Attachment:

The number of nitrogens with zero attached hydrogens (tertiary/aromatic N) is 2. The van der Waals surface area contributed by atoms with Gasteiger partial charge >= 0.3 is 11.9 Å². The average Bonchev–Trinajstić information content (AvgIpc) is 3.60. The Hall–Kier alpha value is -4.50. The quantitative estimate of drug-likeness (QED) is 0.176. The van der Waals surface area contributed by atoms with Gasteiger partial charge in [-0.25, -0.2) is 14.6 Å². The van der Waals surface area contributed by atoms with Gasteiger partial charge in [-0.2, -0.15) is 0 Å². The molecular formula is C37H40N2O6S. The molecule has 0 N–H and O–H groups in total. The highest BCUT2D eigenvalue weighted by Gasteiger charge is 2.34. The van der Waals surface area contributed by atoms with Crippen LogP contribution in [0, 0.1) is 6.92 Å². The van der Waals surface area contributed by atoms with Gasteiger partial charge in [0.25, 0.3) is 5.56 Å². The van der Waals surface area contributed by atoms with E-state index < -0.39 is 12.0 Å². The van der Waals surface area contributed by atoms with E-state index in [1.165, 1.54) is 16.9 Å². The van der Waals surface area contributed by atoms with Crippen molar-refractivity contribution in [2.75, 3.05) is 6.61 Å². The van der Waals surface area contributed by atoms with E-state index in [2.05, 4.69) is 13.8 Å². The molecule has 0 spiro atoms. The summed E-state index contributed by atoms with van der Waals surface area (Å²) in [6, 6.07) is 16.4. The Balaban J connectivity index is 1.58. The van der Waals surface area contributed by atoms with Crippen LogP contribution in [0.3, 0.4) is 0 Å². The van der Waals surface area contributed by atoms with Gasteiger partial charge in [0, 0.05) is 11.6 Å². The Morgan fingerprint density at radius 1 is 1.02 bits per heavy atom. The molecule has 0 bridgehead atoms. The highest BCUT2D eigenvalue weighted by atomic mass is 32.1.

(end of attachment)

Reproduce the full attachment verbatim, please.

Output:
The number of nitrogens with zero attached hydrogens (tertiary/aromatic N) is 2. The van der Waals surface area contributed by atoms with Gasteiger partial charge >= 0.3 is 11.9 Å². The average Bonchev–Trinajstić information content (AvgIpc) is 3.60. The Hall–Kier alpha value is -4.50. The quantitative estimate of drug-likeness (QED) is 0.176. The van der Waals surface area contributed by atoms with Gasteiger partial charge in [-0.25, -0.2) is 14.6 Å². The van der Waals surface area contributed by atoms with Gasteiger partial charge in [-0.2, -0.15) is 0 Å². The molecular formula is C37H40N2O6S. The molecule has 0 N–H and O–H groups in total. The highest BCUT2D eigenvalue weighted by Gasteiger charge is 2.34. The van der Waals surface area contributed by atoms with Crippen LogP contribution in [0, 0.1) is 6.92 Å². The van der Waals surface area contributed by atoms with Gasteiger partial charge in [0.25, 0.3) is 5.56 Å². The van der Waals surface area contributed by atoms with E-state index < -0.39 is 12.0 Å². The van der Waals surface area contributed by atoms with E-state index in [1.165, 1.54) is 16.9 Å². The van der Waals surface area contributed by atoms with Crippen molar-refractivity contribution in [2.75, 3.05) is 6.61 Å². The van der Waals surface area contributed by atoms with E-state index in [2.05, 4.69) is 13.8 Å². The molecule has 0 spiro atoms. The summed E-state index contributed by atoms with van der Waals surface area (Å²) in [6, 6.07) is 16.4. The Balaban J connectivity index is 1.58. The van der Waals surface area contributed by atoms with Crippen LogP contribution in [0.3, 0.4) is 0 Å². The van der Waals surface area contributed by atoms with Gasteiger partial charge in [0, 0.05) is 11.6 Å². The Morgan fingerprint density at radius 1 is 1.02 bits per heavy atom. The molecule has 0 bridgehead atoms. The highest BCUT2D eigenvalue weighted by atomic mass is 32.1.